Each year, these lovely owls fly north to Canada and Greenland’s Arctic regions to breed. Snowy Owls that have chosen a place to spend the winter will continue to utilize it.
Unlike most other owls, Snowy Owls are diurnal and active throughout the day. They roost in plain sites, which is unusual for most other owls. For hunting, they favor large open areas, but will settle on a high point if necessary.
Snowy Owls, unlike other owl species, are not afraid to leave their birthplace. Hundreds of miles apart, owls from the same nest were discovered being tracked in separate directions.
10. SOOTY TERN
Scientific name: Onychoprion fuscatus
Lives in: Tropical Oceans and Islands
Sooty terns seldom land on the water and spend years flying through tropical seas. Instead, they snatch their meal from the air and feed on fish or squid near the ocean’s surface.
The sooty tern, which sleeps riding air currents, can fly for three years without ever landing. Sooty terns are thought to be 6 years old before they marry.
11. SPOTTED DOVE
Scientific name: Spilopelia chinensis
Lives in: Southeast Asia and the Indian subcontinent
A black patch and white dots on the necks of spotted doves distinguish them from other doves. Doves that have been spotted feed on seeds and grains, and are particularly drawn to human areas. Special feathers on the spotted dove lubricate the birds’ other feathers by creating a powdery consistency.
12. SPOTTED OWL
Scientific name: Strix occidentalis
California Spotted Owls are found throughout the year, but locating them is quite difficult, since they only dwell in a few scattered regions of the state. The Spotted Owl’s habitat has been logging old-growth forests, causing the population to drastically drop.
Survival for these owls is further complicated due to competition from Barred Owls. In the state’s far north, you may also see some Northern Spotted Owls.
With broad, rounded wings, short tails, and round heads, Spotted Owls are a little smaller than Barred Owls. They are mostly dark brown in color, with white dappling on their bodies.
In addition, they have a white “X” mark on their facial disks that helps them identify one another. Spotted Owls, like other owls, are nocturnal hunters of small animals, mostly rats. On still nights near woodlands, their powerful, deep hoots might reverberate for up to a mile.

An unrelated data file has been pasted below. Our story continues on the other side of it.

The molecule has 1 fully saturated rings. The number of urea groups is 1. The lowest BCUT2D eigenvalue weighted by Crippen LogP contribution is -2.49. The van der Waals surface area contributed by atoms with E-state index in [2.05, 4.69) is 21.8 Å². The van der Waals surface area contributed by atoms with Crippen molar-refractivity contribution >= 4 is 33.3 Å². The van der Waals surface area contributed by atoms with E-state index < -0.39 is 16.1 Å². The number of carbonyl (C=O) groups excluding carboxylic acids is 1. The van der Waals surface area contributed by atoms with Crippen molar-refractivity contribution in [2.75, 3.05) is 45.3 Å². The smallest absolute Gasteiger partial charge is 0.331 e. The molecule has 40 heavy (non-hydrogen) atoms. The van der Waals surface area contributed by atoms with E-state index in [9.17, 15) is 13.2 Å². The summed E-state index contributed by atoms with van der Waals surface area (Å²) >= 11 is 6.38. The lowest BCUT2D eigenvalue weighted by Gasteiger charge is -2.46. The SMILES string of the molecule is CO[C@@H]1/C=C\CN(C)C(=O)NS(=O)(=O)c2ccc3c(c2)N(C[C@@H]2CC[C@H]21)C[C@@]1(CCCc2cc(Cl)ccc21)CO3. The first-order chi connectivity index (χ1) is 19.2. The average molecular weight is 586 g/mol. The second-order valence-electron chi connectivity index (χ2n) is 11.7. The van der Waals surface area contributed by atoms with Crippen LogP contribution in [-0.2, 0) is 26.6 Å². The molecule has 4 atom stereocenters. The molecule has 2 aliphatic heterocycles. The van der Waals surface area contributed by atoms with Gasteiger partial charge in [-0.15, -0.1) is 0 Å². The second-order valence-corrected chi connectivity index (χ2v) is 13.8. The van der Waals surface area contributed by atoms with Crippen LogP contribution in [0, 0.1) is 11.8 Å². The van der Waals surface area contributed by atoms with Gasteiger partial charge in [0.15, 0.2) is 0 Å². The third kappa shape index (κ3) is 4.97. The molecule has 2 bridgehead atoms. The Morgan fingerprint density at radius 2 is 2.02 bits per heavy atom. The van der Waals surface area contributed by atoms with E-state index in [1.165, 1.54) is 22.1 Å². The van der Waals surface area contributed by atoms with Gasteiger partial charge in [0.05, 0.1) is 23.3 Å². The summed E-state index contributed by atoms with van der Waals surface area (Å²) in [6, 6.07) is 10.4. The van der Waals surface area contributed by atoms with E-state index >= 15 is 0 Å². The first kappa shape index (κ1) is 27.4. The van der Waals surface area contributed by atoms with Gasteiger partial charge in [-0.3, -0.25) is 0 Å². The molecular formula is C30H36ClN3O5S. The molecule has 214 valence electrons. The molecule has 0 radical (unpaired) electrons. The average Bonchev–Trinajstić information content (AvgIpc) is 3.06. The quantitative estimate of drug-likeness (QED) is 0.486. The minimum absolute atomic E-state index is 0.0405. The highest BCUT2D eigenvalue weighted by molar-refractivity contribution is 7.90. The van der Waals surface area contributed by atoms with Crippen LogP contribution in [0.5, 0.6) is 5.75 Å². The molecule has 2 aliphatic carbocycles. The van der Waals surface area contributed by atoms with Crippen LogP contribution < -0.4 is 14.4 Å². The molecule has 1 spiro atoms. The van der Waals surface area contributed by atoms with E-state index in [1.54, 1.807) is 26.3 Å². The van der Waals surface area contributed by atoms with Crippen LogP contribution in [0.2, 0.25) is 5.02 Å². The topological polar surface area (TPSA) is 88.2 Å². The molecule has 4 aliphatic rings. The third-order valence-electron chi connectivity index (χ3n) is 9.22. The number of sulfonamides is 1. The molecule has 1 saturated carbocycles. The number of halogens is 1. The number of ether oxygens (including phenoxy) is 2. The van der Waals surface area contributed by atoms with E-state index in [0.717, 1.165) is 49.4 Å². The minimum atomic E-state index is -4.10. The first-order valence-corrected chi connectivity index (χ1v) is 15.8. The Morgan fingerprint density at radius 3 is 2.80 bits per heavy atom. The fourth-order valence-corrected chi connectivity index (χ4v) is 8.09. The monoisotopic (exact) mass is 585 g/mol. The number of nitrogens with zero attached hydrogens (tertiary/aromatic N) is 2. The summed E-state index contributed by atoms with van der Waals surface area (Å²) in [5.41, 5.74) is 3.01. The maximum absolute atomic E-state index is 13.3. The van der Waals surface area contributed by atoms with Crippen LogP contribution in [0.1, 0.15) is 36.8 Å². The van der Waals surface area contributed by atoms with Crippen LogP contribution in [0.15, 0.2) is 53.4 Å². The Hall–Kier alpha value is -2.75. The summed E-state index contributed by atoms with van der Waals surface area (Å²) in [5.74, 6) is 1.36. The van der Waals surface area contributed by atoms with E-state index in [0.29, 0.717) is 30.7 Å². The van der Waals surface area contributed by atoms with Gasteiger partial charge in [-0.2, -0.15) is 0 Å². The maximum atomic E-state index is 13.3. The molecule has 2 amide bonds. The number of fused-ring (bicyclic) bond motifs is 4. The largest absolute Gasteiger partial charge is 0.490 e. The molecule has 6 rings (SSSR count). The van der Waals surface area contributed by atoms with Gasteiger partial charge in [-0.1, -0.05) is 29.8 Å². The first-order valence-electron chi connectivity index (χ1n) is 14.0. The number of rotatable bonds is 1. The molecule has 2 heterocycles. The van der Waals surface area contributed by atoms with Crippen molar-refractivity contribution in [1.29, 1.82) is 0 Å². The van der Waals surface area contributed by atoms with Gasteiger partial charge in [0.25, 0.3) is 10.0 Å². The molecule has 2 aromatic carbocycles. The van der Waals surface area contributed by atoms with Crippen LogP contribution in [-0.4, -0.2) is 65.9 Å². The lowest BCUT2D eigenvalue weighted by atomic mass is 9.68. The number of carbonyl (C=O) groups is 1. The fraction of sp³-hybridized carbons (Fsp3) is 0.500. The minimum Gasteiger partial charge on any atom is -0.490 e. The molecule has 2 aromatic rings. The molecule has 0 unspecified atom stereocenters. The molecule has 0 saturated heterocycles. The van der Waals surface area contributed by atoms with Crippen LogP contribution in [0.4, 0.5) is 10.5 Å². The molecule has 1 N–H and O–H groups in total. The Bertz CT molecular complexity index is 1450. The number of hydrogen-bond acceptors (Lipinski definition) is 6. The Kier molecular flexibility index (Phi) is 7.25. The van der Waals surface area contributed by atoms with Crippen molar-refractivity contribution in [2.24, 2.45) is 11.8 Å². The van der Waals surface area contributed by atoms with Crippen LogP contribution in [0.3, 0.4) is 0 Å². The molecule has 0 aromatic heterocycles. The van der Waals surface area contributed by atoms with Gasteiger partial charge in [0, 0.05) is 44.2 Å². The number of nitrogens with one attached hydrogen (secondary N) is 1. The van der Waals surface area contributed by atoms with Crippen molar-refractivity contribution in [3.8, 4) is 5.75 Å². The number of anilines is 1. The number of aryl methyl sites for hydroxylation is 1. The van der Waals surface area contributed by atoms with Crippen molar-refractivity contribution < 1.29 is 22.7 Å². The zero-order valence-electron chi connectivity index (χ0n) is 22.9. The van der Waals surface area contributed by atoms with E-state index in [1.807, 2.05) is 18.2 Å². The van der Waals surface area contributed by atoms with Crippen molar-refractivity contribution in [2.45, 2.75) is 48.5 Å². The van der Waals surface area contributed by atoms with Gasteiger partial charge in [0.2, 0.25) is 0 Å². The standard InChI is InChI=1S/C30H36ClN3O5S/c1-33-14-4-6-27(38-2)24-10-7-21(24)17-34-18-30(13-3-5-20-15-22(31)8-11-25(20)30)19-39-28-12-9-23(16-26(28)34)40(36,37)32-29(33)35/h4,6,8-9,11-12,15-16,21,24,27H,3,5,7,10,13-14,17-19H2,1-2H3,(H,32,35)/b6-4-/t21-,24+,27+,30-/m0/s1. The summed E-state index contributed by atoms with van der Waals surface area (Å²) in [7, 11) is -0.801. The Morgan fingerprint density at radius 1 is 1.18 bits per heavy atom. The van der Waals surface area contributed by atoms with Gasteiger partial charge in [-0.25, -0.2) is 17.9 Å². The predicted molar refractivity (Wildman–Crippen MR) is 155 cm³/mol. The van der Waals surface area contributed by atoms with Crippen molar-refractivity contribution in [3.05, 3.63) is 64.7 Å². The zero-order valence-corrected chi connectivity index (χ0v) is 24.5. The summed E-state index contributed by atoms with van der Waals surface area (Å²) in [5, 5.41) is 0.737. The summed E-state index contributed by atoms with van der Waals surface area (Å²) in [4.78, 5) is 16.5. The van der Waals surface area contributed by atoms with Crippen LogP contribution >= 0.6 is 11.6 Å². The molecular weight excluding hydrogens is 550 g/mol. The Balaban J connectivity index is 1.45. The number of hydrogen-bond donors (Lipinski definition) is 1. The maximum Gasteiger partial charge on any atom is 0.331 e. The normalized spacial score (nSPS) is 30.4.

13. SMOKY-BROWN WOODPECKER
Scientific name: Leuconotopicus fumigatus
In places such as Guatemala, Nicaragua, Argentina, Colombia, Ecuador, and Venezuela, smoky-brown woodpeckers may be found in Mexico, Central America, and Northern South America.
They have a pale face and are known for their smoky-brown color. Foraging for food on all levels of the forest, these woodpeckers are found in forested woodlands within their range.
Scientific name: Calidris virgata
Lives in: Rocky tundra in Alaska and the Yukon
These birds breed on rocky cliffs and in highland tundras, where they may be found. They spend their winters along shorelines from Alaska to Southern Chile, breeding mostly in and near Alaska. They have a white base and a plover-like beak that is gray above and orange below.
Mussels, limpets, and barnacles are among the foods that surbirds eat. When an intruder approaches, seabirds will stay in their nest until the last possible moment, then rush into their face to scare them away.
15. SWALLOW-TAILED KITE
Scientific name: Elanoides forficatus
The black and brilliant white body of the warm climate raptor is long and stretched out. South America is home to these slender raptors, but they migrate north to breed in the United States, where they may be seen in Florida, South Carolina, Georgia, and Alabama.
Swallow-tailed kites hunt lizards, frogs, insects, and small birds high above wooded wetlands for the majority of the day.
16. STELLAR’S JAY
Scientific name: Cyanocitta stelleri
The blue jay is the most popular and well-known of the six varieties of American jays. The Stellar’s jay, which lives west of the blue jay’s range, is the closest relative to the blue jay. Adults have huge crests and are half black and half blue.
Stellar’s jays will be the most frequent kind of jay west of Colorado, while blue jays will be the most common east of the Rockies. Peanuts are a favorite of Stellar’s jays, and they are drawn to bird feeders.
17. SPOTTED TOWHEE
Scientific name: Pipilo maculatus
From Oklahoma and Texas to California and the Pacific Northwest, the spotted towhee is most prevalent in the United States. They may be found in a few northern states, as well as Southern Canada, throughout their breeding range.
The eastern towhee, which is very comparable in look and demeanor to the towhee described above, is common if you live east of its range. While they are not frequent in most backyards, if you know where to look for them, towhees are foragers and do not visit bird feeders. Every year, we have an eastern towhee breeding pair.